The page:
YouTube, who’s parent company is Google (Alphabet), is a highly censorious and manipulative platform. Let’s give them as few clicks as possible, in this section we will explore some great ways to do one of several things:

  1. Use YouTube in a more privacy respecting way
  2. Use alternatives to YouTube

Let’s explore!

First, let’s discuss a few ways that we can use YouTube, while giving them as little information about us as possible. We can accomplish this by using the Tor browser (hides our true IP address from them), using a VPN, using a Virtual Machine (VM), and using proxy apps to access YouTube videos.

Using Tor browser

On Linux, I would encourage you to install the Tor browser via Flatpak (visit, and on mobile Android, install Tor using Aurora Store. This method will not obscure your information gathered such as your operating system and it’s architecture (CPU, RAM specifics, etc) nor will it stop YouTube from doing its usual logging (what you watch, how long, which parts, how long you hover over videos….) however it does obscure our IP address, one of the more valuable bits of information about us.

Using a VPN

Similar to Tor, using a good VPN will obscure our true IP address, but will not stop the collection of information about our device itself. Still, this provides a small, but meaningful cloak as to who you are. I recommend using Proton VPN and/or Mullvad VPN, both of these are highly trusted based on their track record.

Using a Virtual Machine

This may be done a handful of ways, using a VM application such as Oracle’s Virtual Box, GNOME Boxes, QEMU, Whonix, Kasm, etc. Using a VM won’t change your IP address, which can be managed by using a VPN on either the host or the guest device (or both… although that’s slow), however we can change some of the information about our Operating System and different browser settings, and so forth. So the VM by itself provides minimal advantage, but when combined with VPN and using different browser settings, can be a quite powerful tool to isolate our activity.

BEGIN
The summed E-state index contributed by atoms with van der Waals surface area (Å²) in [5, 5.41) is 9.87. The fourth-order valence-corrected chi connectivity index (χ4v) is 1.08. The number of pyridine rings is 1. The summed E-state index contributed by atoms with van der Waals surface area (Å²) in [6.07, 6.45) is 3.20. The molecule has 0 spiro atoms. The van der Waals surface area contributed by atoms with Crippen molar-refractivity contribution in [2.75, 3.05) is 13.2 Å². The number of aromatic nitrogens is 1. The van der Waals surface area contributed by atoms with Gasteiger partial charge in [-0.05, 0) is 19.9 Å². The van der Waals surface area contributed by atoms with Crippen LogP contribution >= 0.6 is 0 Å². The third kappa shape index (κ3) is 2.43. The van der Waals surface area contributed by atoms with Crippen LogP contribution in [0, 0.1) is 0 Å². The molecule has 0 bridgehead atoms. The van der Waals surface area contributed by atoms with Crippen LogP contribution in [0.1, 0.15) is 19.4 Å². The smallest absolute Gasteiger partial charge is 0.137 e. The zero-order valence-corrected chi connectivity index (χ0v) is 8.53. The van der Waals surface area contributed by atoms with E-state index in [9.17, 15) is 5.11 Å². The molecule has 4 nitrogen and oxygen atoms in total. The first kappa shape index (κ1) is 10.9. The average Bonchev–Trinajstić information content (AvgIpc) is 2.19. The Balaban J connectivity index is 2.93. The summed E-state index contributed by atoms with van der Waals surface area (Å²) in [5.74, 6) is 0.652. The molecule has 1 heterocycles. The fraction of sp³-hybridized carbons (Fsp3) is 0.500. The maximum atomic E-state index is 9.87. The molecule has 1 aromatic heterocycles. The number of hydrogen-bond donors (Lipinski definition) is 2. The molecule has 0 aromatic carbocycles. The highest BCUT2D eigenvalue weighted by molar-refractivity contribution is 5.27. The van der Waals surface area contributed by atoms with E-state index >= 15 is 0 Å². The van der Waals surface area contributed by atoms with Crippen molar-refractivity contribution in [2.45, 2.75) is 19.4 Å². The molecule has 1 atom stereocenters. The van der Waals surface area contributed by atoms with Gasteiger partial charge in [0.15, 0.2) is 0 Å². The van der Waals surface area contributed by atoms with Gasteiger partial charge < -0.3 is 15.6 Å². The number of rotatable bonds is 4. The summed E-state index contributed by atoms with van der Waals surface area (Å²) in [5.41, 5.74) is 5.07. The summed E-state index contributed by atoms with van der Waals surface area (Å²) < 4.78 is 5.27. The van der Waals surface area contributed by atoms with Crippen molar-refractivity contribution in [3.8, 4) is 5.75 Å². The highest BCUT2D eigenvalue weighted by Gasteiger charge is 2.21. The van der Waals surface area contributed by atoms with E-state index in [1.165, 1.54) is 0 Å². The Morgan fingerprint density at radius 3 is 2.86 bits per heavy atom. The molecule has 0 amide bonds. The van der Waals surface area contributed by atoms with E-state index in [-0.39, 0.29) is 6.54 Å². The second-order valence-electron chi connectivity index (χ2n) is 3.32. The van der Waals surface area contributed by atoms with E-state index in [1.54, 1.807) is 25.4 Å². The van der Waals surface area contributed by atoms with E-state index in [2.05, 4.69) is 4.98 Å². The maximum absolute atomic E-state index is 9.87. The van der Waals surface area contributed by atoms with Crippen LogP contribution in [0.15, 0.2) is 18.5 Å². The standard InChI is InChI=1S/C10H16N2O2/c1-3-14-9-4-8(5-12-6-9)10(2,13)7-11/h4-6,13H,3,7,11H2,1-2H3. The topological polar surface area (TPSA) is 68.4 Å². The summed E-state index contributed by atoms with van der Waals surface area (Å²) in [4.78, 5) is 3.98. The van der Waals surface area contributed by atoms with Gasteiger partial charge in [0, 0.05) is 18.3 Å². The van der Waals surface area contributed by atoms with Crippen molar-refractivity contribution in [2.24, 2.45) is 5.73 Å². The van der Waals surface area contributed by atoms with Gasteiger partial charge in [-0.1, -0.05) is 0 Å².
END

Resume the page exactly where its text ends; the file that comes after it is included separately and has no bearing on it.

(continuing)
Browser Isolation

While this only provides a small layer of protection, I still practice this technique in order to reduce some of the tracking. Sure, each site we visit still tracks our activity, but there is likely far less information if we only use each browser window for different things. Example, if you are logged into your Facebook and Amazon accounts within the same browser window, both Facebook and Amazon have the potential to track the other company’s tab and information present, and link those two accounts. Instead, open one service in Brave browser, and the other in a Firefox browser. Even the same browser, but opening a different window can be useful to reduce the number of things that are happening as sites track our movement online, from one site to the next. This practice I consider good digital hygiene in general, not just for visiting sites like YouTube. Learn more here in a short and informative video by Rob Braxman:–About-Browser-Isolation:3

Using the Linux terminal